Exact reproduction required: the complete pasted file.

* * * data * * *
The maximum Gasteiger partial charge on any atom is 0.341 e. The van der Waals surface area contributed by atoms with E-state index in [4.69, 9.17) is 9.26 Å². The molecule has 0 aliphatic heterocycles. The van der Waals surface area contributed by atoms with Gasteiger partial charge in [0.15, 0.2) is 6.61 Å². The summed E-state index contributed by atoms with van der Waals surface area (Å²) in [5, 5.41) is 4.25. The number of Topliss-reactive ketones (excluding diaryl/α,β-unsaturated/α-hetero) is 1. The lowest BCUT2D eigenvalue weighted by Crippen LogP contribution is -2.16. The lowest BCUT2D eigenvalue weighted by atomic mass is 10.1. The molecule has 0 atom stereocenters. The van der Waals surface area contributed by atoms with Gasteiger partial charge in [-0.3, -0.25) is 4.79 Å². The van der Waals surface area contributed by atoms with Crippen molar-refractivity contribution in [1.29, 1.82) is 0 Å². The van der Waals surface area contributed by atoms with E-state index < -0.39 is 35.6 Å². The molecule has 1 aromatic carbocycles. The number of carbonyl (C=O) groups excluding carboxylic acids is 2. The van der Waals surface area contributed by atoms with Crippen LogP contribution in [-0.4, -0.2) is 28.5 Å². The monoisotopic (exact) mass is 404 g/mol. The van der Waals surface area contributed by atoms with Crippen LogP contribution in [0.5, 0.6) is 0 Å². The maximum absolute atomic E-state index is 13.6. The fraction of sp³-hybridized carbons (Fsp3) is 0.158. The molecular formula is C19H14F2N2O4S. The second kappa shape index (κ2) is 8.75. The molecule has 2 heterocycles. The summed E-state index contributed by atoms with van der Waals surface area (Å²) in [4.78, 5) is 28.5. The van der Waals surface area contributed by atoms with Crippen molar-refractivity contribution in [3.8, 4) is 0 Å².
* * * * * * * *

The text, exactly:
The maximum Gasteiger partial charge on any atom is 0.341 e. The van der Waals surface area contributed by atoms with E-state index in [4.69, 9.17) is 9.26 Å². The molecule has 0 aliphatic heterocycles. The van der Waals surface area contributed by atoms with Gasteiger partial charge in [0.15, 0.2) is 6.61 Å². The summed E-state index contributed by atoms with van der Waals surface area (Å²) in [5, 5.41) is 4.25. The number of Topliss-reactive ketones (excluding diaryl/α,β-unsaturated/α-hetero) is 1. The lowest BCUT2D eigenvalue weighted by Crippen LogP contribution is -2.16. The lowest BCUT2D eigenvalue weighted by atomic mass is 10.1. The molecule has 0 atom stereocenters. The van der Waals surface area contributed by atoms with Gasteiger partial charge in [-0.3, -0.25) is 4.79 Å². The van der Waals surface area contributed by atoms with Crippen molar-refractivity contribution in [1.29, 1.82) is 0 Å². The van der Waals surface area contributed by atoms with E-state index < -0.39 is 35.6 Å². The molecule has 1 aromatic carbocycles. The number of carbonyl (C=O) groups excluding carboxylic acids is 2. The van der Waals surface area contributed by atoms with Crippen LogP contribution in [-0.4, -0.2) is 28.5 Å². The monoisotopic (exact) mass is 404 g/mol. The van der Waals surface area contributed by atoms with Crippen LogP contribution in [0.5, 0.6) is 0 Å². The maximum absolute atomic E-state index is 13.6. The fraction of sp³-hybridized carbons (Fsp3) is 0.158. The molecular formula is C19H14F2N2O4S. The second kappa shape index (κ2) is 8.75. The molecule has 2 heterocycles. The summed E-state index contributed by atoms with van der Waals surface area (Å²) in [4.78, 5) is 28.5. The van der Waals surface area contributed by atoms with Crippen molar-refractivity contribution in [3.8, 4) is 0 Å².